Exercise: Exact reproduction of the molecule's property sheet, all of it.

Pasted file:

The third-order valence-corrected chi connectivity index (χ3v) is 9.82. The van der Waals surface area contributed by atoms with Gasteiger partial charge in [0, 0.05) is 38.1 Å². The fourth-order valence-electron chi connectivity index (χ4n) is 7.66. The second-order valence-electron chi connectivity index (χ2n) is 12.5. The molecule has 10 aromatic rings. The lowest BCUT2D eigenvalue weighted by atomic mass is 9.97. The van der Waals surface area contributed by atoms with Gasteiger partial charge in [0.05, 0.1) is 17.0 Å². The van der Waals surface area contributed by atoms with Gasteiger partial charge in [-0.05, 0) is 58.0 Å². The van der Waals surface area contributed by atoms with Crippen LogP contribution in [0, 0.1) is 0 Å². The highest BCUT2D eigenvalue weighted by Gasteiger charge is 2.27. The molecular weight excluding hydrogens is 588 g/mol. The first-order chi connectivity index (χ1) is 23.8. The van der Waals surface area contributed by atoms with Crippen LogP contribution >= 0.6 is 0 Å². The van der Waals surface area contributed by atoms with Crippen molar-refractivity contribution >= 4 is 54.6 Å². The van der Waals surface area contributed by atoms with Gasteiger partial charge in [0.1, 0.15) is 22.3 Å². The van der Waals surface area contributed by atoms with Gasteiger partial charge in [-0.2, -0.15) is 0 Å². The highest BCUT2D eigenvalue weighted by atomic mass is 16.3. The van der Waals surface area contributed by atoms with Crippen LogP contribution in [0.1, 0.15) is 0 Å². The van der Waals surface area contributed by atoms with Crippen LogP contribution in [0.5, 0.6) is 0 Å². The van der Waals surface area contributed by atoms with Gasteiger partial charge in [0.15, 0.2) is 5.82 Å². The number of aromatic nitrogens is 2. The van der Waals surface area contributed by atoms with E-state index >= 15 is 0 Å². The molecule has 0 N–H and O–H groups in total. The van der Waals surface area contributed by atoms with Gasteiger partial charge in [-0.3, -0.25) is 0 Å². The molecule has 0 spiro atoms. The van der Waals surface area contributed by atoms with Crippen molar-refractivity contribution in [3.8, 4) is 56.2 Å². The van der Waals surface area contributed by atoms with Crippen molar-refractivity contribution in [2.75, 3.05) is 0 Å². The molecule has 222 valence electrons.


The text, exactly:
The third-order valence-corrected chi connectivity index (χ3v) is 9.82. The van der Waals surface area contributed by atoms with Gasteiger partial charge in [0, 0.05) is 38.1 Å². The fourth-order valence-electron chi connectivity index (χ4n) is 7.66. The second-order valence-electron chi connectivity index (χ2n) is 12.5. The molecule has 10 aromatic rings. The lowest BCUT2D eigenvalue weighted by atomic mass is 9.97. The van der Waals surface area contributed by atoms with Gasteiger partial charge in [0.05, 0.1) is 17.0 Å². The van der Waals surface area contributed by atoms with Gasteiger partial charge in [-0.05, 0) is 58.0 Å². The van der Waals surface area contributed by atoms with Crippen LogP contribution in [0, 0.1) is 0 Å². The highest BCUT2D eigenvalue weighted by Gasteiger charge is 2.27. The molecular weight excluding hydrogens is 588 g/mol. The first-order chi connectivity index (χ1) is 23.8. The van der Waals surface area contributed by atoms with Crippen LogP contribution >= 0.6 is 0 Å². The van der Waals surface area contributed by atoms with Crippen molar-refractivity contribution >= 4 is 54.6 Å². The van der Waals surface area contributed by atoms with Gasteiger partial charge in [0.1, 0.15) is 22.3 Å². The van der Waals surface area contributed by atoms with Gasteiger partial charge in [-0.2, -0.15) is 0 Å². The highest BCUT2D eigenvalue weighted by atomic mass is 16.3. The van der Waals surface area contributed by atoms with Crippen LogP contribution in [0.1, 0.15) is 0 Å². The van der Waals surface area contributed by atoms with Crippen LogP contribution in [0.5, 0.6) is 0 Å². The van der Waals surface area contributed by atoms with Gasteiger partial charge in [0.15, 0.2) is 5.82 Å². The number of aromatic nitrogens is 2. The van der Waals surface area contributed by atoms with E-state index >= 15 is 0 Å². The molecule has 0 N–H and O–H groups in total. The van der Waals surface area contributed by atoms with Gasteiger partial charge in [-0.3, -0.25) is 0 Å². The molecule has 0 spiro atoms. The van der Waals surface area contributed by atoms with Crippen molar-refractivity contribution in [3.8, 4) is 56.2 Å². The van der Waals surface area contributed by atoms with Crippen molar-refractivity contribution in [2.75, 3.05) is 0 Å². The molecule has 222 valence electrons.